Court of Appeals to hear all oral arguments in criminal cases against Doyal, Riley, Davenport on January 25

Montgomery County Craig Doyal taking his directions from political boss Marc Davenport.

Beaumont, November 4 – The Beaumont Court of Appeals agreed on Thursday to hear together all of the oral arguments in the criminal cases under the Texas Open Meetings Act against Montgomery County Judge Craig Doyal, Precinct 2 County Commissioner Charlie Riley, and local political boss Marc Davenport. The oral arguments will occur on January 25, 2018, at 9:30 a.m., in the Keeshan Administration Building, 301 North Thompson, Second Floor Courtroom, Conroe, Texas 77301.

The Court of Appeals panel which will hear the case consists of Chief Justice Steve McKeithen of Conroe, Justice Hollis Horton of Beaumont, and Justice Leanne Johnson of Beaumont.

While the Court of Appeals ruled that it would not consolidate the three criminal cases, it did effectively do so nonetheless by combining the oral arguments together. The Special Prosecutors and Attorney General of Texas will have an initial 20 minutes to argue and 10 minutes for rebuttal. The three attorneys for Doyal, Riley, and Davenport will have a total of 30 minutes which the Court of Appeals will allow them to divide as they see fit.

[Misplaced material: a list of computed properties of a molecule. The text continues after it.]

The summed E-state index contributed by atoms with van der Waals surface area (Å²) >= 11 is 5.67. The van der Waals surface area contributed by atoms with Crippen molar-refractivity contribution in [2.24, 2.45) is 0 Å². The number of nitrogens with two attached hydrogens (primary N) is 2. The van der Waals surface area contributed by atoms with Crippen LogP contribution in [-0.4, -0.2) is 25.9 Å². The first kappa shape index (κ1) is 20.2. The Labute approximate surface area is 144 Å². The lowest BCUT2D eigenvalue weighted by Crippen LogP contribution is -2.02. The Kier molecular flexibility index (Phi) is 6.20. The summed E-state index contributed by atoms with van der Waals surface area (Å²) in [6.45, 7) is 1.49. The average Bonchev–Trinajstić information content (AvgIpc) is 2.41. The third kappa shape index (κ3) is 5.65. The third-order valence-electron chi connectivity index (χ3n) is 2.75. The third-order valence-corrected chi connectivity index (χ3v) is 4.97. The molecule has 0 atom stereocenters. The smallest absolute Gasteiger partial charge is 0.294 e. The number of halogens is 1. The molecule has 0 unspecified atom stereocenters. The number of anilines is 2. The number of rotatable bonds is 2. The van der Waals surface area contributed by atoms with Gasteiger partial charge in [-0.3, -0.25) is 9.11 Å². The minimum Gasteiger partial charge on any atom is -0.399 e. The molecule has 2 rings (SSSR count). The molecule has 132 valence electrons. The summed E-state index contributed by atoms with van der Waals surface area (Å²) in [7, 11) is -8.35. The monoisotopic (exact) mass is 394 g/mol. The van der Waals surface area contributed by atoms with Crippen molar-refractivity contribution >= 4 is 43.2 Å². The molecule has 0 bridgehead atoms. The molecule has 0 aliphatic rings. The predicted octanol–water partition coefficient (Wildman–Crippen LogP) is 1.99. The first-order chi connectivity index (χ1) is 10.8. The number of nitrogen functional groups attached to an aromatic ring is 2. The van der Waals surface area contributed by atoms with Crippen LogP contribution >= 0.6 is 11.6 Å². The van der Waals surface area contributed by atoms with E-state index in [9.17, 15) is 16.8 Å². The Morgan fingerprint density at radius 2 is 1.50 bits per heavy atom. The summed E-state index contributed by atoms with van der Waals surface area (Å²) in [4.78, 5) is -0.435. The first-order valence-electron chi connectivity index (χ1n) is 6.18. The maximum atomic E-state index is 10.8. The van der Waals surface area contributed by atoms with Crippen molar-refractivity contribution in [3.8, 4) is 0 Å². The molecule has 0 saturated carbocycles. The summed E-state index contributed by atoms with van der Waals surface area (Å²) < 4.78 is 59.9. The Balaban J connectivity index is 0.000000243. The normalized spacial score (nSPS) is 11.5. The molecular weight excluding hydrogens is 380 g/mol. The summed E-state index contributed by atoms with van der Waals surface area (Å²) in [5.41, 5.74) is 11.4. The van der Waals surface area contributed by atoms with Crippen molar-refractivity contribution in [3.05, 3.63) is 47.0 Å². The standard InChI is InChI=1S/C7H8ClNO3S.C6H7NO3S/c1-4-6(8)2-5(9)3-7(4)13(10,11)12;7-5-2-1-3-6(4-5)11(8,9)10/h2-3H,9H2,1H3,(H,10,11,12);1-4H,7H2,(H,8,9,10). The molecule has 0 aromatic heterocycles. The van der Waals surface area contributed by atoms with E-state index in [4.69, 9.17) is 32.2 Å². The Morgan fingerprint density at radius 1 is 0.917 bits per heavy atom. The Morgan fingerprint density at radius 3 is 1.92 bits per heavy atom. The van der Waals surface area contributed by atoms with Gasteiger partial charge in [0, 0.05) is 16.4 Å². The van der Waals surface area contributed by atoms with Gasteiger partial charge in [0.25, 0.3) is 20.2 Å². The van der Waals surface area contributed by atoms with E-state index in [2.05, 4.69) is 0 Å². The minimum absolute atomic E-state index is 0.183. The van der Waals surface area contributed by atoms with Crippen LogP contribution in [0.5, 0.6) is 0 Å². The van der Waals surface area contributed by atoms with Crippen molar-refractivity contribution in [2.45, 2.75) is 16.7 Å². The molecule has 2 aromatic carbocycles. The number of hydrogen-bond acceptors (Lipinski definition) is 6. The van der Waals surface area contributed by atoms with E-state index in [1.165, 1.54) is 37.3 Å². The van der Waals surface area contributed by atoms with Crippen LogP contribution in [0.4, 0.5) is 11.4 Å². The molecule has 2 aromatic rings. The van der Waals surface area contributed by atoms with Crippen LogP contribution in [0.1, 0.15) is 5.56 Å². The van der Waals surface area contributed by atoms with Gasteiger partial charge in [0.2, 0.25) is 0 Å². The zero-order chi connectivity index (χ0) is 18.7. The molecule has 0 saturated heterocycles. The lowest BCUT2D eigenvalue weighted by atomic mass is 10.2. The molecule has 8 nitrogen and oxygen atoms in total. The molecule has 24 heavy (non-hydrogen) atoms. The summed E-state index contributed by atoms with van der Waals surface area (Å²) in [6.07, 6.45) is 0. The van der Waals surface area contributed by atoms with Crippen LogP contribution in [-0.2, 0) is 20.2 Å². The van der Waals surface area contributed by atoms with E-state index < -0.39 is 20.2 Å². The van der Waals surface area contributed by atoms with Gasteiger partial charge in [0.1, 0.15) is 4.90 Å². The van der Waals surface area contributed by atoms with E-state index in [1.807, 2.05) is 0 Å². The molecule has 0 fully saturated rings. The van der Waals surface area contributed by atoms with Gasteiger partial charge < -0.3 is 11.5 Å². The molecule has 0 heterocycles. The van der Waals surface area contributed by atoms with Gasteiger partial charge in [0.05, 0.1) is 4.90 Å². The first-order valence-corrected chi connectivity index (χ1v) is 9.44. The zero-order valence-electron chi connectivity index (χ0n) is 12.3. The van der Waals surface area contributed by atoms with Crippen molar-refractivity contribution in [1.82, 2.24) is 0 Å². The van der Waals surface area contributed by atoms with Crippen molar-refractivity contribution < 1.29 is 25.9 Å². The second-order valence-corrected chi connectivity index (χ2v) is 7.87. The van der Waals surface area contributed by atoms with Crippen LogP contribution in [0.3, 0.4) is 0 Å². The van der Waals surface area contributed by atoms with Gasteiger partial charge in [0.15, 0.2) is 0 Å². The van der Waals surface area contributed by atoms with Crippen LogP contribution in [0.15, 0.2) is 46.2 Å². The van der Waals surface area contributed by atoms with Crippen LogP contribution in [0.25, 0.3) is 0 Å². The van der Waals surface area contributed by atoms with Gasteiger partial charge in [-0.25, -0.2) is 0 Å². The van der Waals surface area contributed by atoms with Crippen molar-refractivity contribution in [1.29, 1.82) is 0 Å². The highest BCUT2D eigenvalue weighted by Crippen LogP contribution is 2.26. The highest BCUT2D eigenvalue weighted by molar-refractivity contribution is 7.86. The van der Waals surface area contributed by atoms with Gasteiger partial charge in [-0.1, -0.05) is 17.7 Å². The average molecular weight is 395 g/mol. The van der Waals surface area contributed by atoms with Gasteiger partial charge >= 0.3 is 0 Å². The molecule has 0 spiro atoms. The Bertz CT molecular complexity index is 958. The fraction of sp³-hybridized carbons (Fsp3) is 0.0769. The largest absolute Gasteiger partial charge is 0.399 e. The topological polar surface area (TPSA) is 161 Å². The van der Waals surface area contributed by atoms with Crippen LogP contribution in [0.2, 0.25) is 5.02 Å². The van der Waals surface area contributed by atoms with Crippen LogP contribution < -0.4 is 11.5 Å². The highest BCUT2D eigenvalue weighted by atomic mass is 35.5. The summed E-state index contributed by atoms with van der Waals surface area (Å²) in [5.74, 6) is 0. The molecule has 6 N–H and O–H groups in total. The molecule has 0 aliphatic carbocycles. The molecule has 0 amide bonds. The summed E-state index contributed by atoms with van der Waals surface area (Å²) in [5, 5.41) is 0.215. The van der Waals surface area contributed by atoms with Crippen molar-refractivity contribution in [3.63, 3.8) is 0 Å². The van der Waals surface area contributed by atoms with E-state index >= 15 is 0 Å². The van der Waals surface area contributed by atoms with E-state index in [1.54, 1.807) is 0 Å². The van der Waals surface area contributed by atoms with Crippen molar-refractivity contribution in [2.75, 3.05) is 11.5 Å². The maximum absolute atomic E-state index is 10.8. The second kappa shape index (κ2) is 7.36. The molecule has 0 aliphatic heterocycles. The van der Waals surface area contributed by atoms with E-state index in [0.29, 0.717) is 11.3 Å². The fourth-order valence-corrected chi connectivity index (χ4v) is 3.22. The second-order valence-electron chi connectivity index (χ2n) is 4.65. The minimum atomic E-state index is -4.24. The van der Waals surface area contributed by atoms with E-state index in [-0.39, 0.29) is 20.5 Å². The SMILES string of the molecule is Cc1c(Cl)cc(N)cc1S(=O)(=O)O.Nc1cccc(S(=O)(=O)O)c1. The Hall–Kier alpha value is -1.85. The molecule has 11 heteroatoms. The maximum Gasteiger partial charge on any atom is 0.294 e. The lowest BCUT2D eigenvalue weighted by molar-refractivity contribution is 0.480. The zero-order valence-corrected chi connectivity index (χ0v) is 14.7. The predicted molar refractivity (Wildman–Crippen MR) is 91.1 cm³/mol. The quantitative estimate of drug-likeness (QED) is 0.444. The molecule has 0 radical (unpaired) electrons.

The three defendants face June 26, 2016, indictments by the Montgomery County Grand Jury that they conspired to violate the Texas Open Meetings Act (“TOMA”) by engaging in a verbal exchange concerning the potential structure of a November 2015 Montgomery County Road Bond in violation of Chapter 551, Subtitle A, Title 5, of the Texas Government Code.

The participation of the Texas Attorney General’s representative during the oral argument is a major development in this case, since “friends of the court” usually do not particulate in the oral argument. Part of the delay in the oral argument was to allow the Attorney General to participate.

The elected Texas Attorney General explained in his Brief that his interest in the case is “The Office of the Texas Attorney General defends Texas statutes that are challenged under the Constitution of the United States…[T]he Office of the Attorney General has a specific and heightened interest in this litigation because the Texas Open Meetings Act is a predominantly civil law that is vital to the open functioning of all levels of government in Texas.”

In his Brief, General Paxton explained, “Section 551.143 makes it a misdemeanor for members of a governing body to knowingly conspire to circumvent TOMA’s disclosure requirements by deliberating public issues with a quorum of that body through a series of meetings, none of which by itself has a quorum.” In this instance, the Montgomery County Grand Jury indicted Doyal, Riley, and Davenport for conducting a series of meetings to negotiate the terms of a November 2015 road bond that they sought to set for a referendum.

Paxton made three primary arguments in his Brief.